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Tech Zone

Code review for project on Windows Phone 7. #1

Vitaly Bassov

As in most companies we carry out the internal code quality checking. Without a doubt, this practice is useful as for junior developers and already well-established professionals.

Here is the first material from the new series of articles.

MVVM Template

Example 1

NewsItemViewModel newsItemViewModel =
                 ViewModelFactory.Instance.GetViewModel<NewsItem, NewsItemViewModel>(newsItem);
newsItemViewModel.Width = 310;
mainNews.Children.Add(newsItemViewModel);

Example 2

var link = new Hyperlink {
   MouseOverForeground = new SolidColorBrush(Color.FromArgb(155, 0, 102, 204)),
                                             Foreground = new SolidColorBrush(Color.FromArgb(255, 0, 102, 204))                
};

What is wrong with these examples? It would seem like normal initialization of controls. But think about the fact that this code is in the ViewModel, and you can see the problem. First, ViewModel is not dealing with its own business – working with the visual aspects. Secondly the values are hard-coded and the consumer of this control loses the opportunity to influence on the appearance.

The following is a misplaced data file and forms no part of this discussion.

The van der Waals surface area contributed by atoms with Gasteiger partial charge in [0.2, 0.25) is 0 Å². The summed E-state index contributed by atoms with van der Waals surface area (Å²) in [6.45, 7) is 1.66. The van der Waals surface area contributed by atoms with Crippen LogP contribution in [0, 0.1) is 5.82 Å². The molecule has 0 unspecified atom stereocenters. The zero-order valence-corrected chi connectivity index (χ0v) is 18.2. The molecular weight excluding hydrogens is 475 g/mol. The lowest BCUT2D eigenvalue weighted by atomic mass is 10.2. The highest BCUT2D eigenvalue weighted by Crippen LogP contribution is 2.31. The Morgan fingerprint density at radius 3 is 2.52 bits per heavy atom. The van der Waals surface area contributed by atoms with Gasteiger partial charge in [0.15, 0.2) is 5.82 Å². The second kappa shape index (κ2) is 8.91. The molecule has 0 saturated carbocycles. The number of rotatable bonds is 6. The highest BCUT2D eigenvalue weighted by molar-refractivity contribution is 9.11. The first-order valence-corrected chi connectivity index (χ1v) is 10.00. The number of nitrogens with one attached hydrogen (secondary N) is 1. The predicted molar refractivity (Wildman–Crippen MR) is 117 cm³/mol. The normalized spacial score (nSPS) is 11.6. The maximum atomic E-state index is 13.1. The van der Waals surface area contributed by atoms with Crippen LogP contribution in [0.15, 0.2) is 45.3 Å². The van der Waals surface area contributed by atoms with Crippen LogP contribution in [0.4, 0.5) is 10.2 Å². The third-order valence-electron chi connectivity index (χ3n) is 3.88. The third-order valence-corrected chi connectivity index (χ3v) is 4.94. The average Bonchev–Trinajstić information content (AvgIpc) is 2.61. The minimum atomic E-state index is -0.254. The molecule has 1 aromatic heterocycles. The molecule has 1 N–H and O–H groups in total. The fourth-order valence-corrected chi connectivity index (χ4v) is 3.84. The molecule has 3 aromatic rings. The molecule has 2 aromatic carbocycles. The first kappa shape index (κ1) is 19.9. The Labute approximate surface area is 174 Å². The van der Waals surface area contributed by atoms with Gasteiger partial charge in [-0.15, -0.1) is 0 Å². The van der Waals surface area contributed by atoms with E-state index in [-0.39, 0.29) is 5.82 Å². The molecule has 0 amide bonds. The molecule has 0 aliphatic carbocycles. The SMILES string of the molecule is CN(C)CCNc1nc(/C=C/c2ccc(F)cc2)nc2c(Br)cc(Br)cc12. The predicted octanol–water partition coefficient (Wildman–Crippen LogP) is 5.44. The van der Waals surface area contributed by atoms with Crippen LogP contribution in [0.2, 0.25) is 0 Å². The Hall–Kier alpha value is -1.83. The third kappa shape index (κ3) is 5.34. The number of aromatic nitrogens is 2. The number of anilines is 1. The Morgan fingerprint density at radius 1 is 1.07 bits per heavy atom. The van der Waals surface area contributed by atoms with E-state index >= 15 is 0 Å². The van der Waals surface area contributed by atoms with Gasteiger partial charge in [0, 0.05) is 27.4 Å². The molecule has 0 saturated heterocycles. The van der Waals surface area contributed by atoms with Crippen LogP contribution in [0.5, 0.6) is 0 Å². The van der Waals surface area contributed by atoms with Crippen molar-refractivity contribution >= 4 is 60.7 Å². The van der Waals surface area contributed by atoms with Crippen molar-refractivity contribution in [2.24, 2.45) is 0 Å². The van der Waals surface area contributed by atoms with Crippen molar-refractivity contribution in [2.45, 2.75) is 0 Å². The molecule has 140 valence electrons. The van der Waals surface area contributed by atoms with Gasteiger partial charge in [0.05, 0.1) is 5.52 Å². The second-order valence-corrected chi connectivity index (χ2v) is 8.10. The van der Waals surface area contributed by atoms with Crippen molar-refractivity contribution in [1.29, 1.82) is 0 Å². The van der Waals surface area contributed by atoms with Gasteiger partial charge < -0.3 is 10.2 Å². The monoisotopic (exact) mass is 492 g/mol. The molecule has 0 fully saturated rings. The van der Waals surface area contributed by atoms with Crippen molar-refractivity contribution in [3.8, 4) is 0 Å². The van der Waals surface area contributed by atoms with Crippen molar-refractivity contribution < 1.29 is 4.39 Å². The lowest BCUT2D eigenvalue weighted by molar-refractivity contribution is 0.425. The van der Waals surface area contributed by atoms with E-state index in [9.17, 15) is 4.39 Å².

According to MVVM template all the visual aspects should be defined in View. This is based on ideas of decomposition and weak relatedness. The preferred method for setting up properties is declarative.

Сonstants

var Items = new List<Item>
             {
            new RubricItem
                {
                    Title = "News",
                   SectionType = SectionType.News
                },

In this example the Title property is initialized as string. In general, this technique is a bad practice. When these strings are used for the user interface the subsequent localization can become a real headache. To make it easier for you it’s better to define strings as constants. Generally speaking, the use of constants improves readability and simplifies refactoring.

Enumerations

For identification purposes instead of constants it’s more reasonable to use enumerations. Thus we reduce the possibility of errors. As in case with constants enumeration is defined once, and as a bonus we get uniqueness of key. If application logics allows then it’s better to use integers for key value than strings as comparison of strings is a more difficult operation.